“Overall these findings demonstrated that the best way to analyze a human genome is to use a pool of multiple algorithms,” said co-lead author Kathleen Houlahan, a Junior Bioinformatician at the Ontario Institute for Cancer Research working with the Challenge lead, Dr. Paul Boutros. “There is a lot of value to be gained in working together. People around the world are already using the tools we’ve created. These are just the first findings from the Challenge, so there are many more discoveries to share with the research community as we work through the data and analyze the results.”
“Science is now a team sport. As a research community we’re all on the same team against a common opponent,” said Dr. Adam Margolin, Director of Computational Biology at Oregon Health & Science University and co-organizer of the challenge. “The only way we’ll win is to tackle the biggest, most challenging problems as a global community, and rapidly identify and build on the best innovations that arise from anywhere. All of the top innovators participated in this Challenge, and by working together for a year, I believe we’ve advanced our state of knowledge far beyond the sum of our isolated efforts.”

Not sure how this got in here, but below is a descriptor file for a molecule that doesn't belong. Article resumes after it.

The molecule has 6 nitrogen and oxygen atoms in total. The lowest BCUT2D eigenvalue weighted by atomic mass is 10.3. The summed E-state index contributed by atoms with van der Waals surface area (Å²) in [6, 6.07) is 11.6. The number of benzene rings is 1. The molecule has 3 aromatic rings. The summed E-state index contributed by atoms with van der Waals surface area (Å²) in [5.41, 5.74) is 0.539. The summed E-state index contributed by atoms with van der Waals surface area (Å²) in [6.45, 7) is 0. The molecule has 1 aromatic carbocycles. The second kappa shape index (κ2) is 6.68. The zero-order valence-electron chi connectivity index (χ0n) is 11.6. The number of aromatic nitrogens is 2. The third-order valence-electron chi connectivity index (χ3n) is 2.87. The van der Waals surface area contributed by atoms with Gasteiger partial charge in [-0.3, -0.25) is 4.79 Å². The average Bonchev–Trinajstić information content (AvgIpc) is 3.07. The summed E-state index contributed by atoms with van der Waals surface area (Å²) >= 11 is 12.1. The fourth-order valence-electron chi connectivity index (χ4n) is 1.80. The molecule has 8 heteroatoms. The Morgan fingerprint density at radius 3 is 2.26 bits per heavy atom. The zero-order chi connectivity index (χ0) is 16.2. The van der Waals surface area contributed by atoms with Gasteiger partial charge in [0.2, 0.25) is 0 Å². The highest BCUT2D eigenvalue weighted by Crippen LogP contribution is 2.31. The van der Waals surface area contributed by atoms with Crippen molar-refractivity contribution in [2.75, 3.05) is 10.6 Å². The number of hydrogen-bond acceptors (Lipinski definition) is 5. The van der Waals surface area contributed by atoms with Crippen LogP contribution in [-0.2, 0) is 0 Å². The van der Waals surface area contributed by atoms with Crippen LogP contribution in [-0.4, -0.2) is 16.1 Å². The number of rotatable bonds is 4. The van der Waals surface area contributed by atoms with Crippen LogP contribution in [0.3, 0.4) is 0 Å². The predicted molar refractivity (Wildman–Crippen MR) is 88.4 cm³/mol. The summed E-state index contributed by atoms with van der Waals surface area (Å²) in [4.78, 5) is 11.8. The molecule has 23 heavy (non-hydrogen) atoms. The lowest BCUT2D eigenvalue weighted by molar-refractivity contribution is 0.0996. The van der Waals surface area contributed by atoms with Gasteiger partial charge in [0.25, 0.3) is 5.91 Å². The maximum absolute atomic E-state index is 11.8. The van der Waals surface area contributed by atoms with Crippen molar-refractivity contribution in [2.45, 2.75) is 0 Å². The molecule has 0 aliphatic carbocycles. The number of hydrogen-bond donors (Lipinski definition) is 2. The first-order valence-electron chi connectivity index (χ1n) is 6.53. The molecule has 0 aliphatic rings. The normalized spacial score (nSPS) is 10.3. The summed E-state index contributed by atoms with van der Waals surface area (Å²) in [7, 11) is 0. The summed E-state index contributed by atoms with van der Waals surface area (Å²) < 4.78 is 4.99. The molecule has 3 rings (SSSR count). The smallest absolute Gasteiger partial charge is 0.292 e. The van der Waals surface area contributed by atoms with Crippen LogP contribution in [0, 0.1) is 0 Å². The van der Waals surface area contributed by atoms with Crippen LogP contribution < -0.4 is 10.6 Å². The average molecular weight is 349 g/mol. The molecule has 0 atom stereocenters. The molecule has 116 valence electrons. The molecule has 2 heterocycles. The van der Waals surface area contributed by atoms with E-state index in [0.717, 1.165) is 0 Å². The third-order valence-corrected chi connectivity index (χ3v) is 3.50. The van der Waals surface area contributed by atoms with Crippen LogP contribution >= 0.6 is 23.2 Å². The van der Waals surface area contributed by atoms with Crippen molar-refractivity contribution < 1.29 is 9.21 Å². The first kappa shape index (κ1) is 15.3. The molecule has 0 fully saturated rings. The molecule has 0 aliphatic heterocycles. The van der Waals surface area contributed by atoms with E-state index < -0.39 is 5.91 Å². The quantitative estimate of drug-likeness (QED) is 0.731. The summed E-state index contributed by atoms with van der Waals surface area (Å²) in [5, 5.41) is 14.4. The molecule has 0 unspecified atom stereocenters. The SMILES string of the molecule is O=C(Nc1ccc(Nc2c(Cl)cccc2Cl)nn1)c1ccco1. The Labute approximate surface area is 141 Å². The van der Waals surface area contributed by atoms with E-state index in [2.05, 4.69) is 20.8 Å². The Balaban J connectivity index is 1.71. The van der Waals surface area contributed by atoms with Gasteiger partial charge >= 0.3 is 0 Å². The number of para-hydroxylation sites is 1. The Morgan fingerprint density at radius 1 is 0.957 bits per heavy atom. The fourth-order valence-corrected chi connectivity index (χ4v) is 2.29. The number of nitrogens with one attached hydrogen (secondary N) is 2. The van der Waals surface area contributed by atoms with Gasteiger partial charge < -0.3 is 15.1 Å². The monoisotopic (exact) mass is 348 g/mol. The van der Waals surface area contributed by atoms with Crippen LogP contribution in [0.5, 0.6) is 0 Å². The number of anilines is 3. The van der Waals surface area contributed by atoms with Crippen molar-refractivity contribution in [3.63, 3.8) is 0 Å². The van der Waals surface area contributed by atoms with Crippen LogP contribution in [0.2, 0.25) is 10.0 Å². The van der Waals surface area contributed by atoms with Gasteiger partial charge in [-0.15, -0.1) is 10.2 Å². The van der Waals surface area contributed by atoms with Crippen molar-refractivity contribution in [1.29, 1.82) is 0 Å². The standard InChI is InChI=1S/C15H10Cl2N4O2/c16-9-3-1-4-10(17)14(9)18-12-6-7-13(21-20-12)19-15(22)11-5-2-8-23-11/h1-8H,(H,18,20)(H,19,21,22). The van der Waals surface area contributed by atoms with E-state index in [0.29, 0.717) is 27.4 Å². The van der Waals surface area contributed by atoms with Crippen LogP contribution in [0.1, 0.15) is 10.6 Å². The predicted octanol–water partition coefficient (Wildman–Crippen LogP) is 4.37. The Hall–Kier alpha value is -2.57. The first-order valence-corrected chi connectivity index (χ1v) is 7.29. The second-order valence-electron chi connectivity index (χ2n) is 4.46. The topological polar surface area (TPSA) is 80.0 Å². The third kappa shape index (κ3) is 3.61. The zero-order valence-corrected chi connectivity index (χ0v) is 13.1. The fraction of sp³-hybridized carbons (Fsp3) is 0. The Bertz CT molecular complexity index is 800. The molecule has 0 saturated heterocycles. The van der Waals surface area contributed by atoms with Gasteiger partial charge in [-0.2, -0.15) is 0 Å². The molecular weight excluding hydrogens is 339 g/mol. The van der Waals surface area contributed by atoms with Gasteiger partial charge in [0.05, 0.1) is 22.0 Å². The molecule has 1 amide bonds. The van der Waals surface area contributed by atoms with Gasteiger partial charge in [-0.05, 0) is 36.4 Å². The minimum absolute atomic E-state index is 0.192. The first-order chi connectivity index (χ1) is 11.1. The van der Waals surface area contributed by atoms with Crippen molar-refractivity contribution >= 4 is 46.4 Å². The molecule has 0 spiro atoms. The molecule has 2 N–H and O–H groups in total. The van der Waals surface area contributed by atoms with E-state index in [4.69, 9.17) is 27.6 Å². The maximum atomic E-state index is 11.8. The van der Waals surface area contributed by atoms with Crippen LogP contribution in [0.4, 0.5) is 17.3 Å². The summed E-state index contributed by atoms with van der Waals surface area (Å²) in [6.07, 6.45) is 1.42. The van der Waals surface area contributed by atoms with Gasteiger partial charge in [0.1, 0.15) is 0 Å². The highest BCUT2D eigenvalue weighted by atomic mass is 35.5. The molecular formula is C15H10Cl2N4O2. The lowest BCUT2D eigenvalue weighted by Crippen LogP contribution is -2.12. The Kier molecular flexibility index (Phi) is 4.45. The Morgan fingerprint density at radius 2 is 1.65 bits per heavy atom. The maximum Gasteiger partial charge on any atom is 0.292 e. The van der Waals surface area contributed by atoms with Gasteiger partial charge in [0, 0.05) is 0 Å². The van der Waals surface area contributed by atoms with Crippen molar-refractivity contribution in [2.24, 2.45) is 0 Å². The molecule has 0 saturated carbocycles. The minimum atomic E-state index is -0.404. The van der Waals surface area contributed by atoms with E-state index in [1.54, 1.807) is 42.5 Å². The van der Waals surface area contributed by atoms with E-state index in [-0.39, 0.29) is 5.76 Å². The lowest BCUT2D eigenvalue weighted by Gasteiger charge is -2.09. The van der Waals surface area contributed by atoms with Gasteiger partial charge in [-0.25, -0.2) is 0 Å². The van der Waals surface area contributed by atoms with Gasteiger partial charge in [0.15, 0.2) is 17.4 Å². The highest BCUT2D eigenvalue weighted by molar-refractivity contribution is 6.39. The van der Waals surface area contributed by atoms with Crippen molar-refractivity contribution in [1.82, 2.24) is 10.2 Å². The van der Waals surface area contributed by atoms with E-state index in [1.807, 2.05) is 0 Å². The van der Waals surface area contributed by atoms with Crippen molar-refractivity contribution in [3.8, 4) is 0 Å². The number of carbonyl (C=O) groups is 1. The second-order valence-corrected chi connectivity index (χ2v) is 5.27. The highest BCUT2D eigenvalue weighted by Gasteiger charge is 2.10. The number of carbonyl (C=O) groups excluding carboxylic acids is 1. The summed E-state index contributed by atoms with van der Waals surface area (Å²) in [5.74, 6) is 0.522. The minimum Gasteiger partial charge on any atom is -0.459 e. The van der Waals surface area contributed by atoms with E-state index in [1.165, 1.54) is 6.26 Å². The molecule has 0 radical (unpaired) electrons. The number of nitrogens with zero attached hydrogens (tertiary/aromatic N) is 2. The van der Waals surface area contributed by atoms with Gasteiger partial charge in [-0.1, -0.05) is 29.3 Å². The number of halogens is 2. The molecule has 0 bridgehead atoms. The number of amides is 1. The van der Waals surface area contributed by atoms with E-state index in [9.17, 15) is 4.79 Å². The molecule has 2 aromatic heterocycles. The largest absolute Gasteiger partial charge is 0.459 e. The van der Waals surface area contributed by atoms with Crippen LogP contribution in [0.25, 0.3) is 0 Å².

“Paul and the whole team have done something truly exceptional with this Challenge. By leveraging the SMC Challenge to establish a living community benchmark, the Challenge organizers have made it run more like an “infinite game” where the goal is no longer one of winning the Challenge but instead of constantly addressing an everchanging horizon,” said Dr. Stephen Friend, President of Sage Bionetworks. “And given the complex heterogeneity of cancer genomes and the rapid rate with which next generation sequencing technologies keep changing and evolving, this seems like an ideal approach to accelerate progress for the entire field.”
“We owe it to cancer patients to interpret tumour DNA information as accurately as we can. This study represents yet another great example of harnessing the power of the open, blinded competition to take a huge step forward in fulfilling that vision,” said Josh Stuart, professor of biomolecular engineering at UC Santa Cruz and a main representative of The Cancer Genome Atlas project among the authors. “We still have important work ahead of us, but accurate mutation calls will give a solid foundation to build from.”